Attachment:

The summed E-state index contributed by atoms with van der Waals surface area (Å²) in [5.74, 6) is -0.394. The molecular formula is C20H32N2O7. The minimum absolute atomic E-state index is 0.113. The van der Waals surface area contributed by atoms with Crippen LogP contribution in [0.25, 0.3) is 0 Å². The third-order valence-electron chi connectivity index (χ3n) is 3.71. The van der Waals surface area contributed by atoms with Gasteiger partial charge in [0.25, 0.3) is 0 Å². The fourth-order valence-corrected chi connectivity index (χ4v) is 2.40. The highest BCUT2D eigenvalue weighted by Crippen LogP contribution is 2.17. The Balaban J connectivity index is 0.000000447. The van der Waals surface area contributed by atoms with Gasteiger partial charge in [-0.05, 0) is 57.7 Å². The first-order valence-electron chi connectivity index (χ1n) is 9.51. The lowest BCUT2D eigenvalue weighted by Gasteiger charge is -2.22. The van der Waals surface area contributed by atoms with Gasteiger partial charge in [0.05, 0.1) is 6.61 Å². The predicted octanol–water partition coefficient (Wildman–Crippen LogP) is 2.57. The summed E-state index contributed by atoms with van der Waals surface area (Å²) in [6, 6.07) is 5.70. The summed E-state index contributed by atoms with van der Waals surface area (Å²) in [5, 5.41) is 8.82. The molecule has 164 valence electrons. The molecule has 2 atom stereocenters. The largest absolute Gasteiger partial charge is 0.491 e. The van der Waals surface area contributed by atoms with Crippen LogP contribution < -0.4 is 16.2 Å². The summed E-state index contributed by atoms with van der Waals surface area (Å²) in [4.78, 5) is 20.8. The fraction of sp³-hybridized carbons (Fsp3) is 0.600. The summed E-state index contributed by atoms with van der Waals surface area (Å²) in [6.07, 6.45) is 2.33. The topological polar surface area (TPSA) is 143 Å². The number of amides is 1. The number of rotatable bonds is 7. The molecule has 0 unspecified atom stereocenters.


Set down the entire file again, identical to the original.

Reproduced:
The summed E-state index contributed by atoms with van der Waals surface area (Å²) in [5.74, 6) is -0.394. The molecular formula is C20H32N2O7. The minimum absolute atomic E-state index is 0.113. The van der Waals surface area contributed by atoms with Crippen LogP contribution in [0.25, 0.3) is 0 Å². The third-order valence-electron chi connectivity index (χ3n) is 3.71. The van der Waals surface area contributed by atoms with Gasteiger partial charge in [0.25, 0.3) is 0 Å². The fourth-order valence-corrected chi connectivity index (χ4v) is 2.40. The highest BCUT2D eigenvalue weighted by Crippen LogP contribution is 2.17. The Balaban J connectivity index is 0.000000447. The van der Waals surface area contributed by atoms with Gasteiger partial charge in [-0.05, 0) is 57.7 Å². The first-order valence-electron chi connectivity index (χ1n) is 9.51. The lowest BCUT2D eigenvalue weighted by Gasteiger charge is -2.22. The van der Waals surface area contributed by atoms with Gasteiger partial charge in [0.05, 0.1) is 6.61 Å². The predicted octanol–water partition coefficient (Wildman–Crippen LogP) is 2.57. The summed E-state index contributed by atoms with van der Waals surface area (Å²) in [6, 6.07) is 5.70. The summed E-state index contributed by atoms with van der Waals surface area (Å²) in [5, 5.41) is 8.82. The molecule has 164 valence electrons. The molecule has 2 atom stereocenters. The largest absolute Gasteiger partial charge is 0.491 e. The van der Waals surface area contributed by atoms with Crippen LogP contribution < -0.4 is 16.2 Å². The summed E-state index contributed by atoms with van der Waals surface area (Å²) in [4.78, 5) is 20.8. The fraction of sp³-hybridized carbons (Fsp3) is 0.600. The summed E-state index contributed by atoms with van der Waals surface area (Å²) in [6.07, 6.45) is 2.33. The topological polar surface area (TPSA) is 143 Å². The number of amides is 1. The number of rotatable bonds is 7. The molecule has 0 unspecified atom stereocenters.